#1. A beautiful antique Japanese six panel byobu painted in the classic style of the Yamato-é Genre Scenes of nenju gyoji-é (annual events and the seasonal pastimes that commune with nature). This screen is refreshing in its portrayal of the common man enjoying life and community. This screen is constructed of melded layers of handmade "Washi" (paper) over an interior bamboo latticework frame. It is then finished with a lacquered wood surround that is reinforced with hand engraved bronze fittings. The painting is executed in rich mineral pigments derived largely from copper derivatives such as lapis and malachite, the sumi ink from coal and gold leaf in the cloud banks with gold kirigané flecks added to the parchment ground. Japan, Meiji Period, circa 1880's.

Measuring 68 ½" high by 149" wide.



#2. An antique Japanese folding screen depicting a gathering of poets. Traditional Taoist study. Suibokuga - ink with subtle color pigments. Circa 1780.

Measuring 65 ½" high by 147" wide.



#3. A beautiful two panel furosaki or tea ceremony screen depicting the great statesman, scholar and poet Sugawara no Michizané (845-903) with his young son and retainers pausing to refresh in a country stream. So compelling was Michizané's impact on Japanese culture that upon his demise he was deified as the Shinto God of Literature and Calligraphy 'Tenjin'. There are many temples throughout Japan dedicated in his name and an important Tenjin national festival is celebrated every year on the 25th of February, when the plum blossoms bloom. Painted in gouache with mineral pigments and highlighted with a dispersing mist in gold and silver on a ground of buff colored silk. Each panel is framed in hinoki with double inset base panels of zelkova wood (revered for its pronounce grain) decorated in stylized gold lacquer plum blossoms and surrounded in a darker sakura wood frame. Signed by the artist Hogen Suishin with seal (Hogen is an honorific title that signifies a master). Late Meiji Period.

Measuring 25 ½" high by 60" wide.



#4. A magnificent antique Japanese six panel byobu of cockerels and hen. The beautifully plumed birds strut along a bamboo fence and wade in a pond among bamboo stalks on a resplendent ground of gold. The cockerel is one of the twelve animals of the Junishi (zodiac) and is associated with good fortune as it heralds the rising of the sun and the coming of the new day. Bamboo is a symbol of strength and endurance as its resilience weathers even the fiercest storm. Unkoku School, early 1700's.

Measuring 66" high by 149" wide.


#5. A stunning antique Japanese six panel silver calligraphy screen with skillfully rendered spontaneous sumi-é (black ink) characters that contrast brilliantly with their silver leaf ground. Silver screens were rarely executed due to the scarcity of the mineral, not being indigenous to Japan. Also due to its volatile nature to tarnish irregularly, although this over time has come to be seen as a natural characteristic of the material and important to its aesthetic appeal. Of attractive contrast is the unusual choice to finish the panels in red lacquer frames. Taisho Period (1912-25).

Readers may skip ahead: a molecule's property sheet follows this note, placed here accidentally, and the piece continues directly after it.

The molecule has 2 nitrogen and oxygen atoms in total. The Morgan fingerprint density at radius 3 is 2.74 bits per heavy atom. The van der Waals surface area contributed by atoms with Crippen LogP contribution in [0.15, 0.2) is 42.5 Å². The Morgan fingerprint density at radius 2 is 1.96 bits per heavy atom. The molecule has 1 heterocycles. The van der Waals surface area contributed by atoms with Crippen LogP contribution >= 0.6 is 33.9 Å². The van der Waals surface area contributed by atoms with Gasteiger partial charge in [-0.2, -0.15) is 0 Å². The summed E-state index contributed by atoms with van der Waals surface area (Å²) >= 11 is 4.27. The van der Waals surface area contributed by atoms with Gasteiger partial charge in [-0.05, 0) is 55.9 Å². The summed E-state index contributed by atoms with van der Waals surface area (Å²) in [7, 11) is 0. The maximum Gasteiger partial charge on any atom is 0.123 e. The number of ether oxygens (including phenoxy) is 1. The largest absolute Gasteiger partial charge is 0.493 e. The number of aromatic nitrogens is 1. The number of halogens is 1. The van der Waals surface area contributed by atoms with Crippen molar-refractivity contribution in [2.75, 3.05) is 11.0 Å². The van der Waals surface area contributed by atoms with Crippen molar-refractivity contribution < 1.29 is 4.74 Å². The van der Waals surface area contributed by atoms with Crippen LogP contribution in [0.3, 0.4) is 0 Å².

Measuring 68 ½” high by 143 ½” wide.




#6. An antique Japanese six panel byobu with bold, spontaneous sumi calligraphy on a white buff ground. Each panel is framed in gold kirigané. Meiji Period 1867-1912.

Measuring 68" high by 146" wide.




#7. An elegant antique Japanese six panel byobu depicting a classic portrayal of cranes and pine on a buff ground with an atmospheric technique of gold mist. Meiji Period 1867-1912.

Measuring 67 ¾" high by 148" wide.




#8. An antique Japanese six panel byobu of gold leaf and washi with rich mineral and gesso pigments depicting scholars in a garden engaged in traditional scholarly pursuits. In the left panels they are seated on boulders in a contemplative state taking tea with texts and an incense burner before them. In the central panels a scholar rests on a kang before his writing table, where hand scrolls, his ink stone and brushes are made ready. Behind him are large wine vats and attendants surround the reclining figure. In the right panels the scholar is seated before a large picture marble screen beneath a flowering plum tree. He is here overseeing the tutelage of a young scholar in the art of calligraphy. Signed by Nishimura Goun (1877-1938). Late Meiji / Early Taisho, circa 1910-20.

Measuring 67 ½" high by 148 ½" wide.




#9. A most unusual eight-panel antique Japanese miniature screen with an extraordinarily beautiful landscape combining hills of red maple with descending waterfalls and hills of cherry blossoms ascending above the stream. All surrounded by rolling golden clouds that create a mystical atmosphere to this remarkable painting. The rich natural mineral pigments are largely copper derivative such as lapis and malachite. Signed Tanka Hitsu. Circa 1800.

Measuring 21 ½" high by 85" wide.


#10. An antique Japanese two-panel calligraphy screen of sumi-é ink on handmade washi, surrounded by a rare silver ground. Keyaki wood frame with original bronze corner mounts. 19th Century.

Measuring 67 ½" high by 62 ½" wide.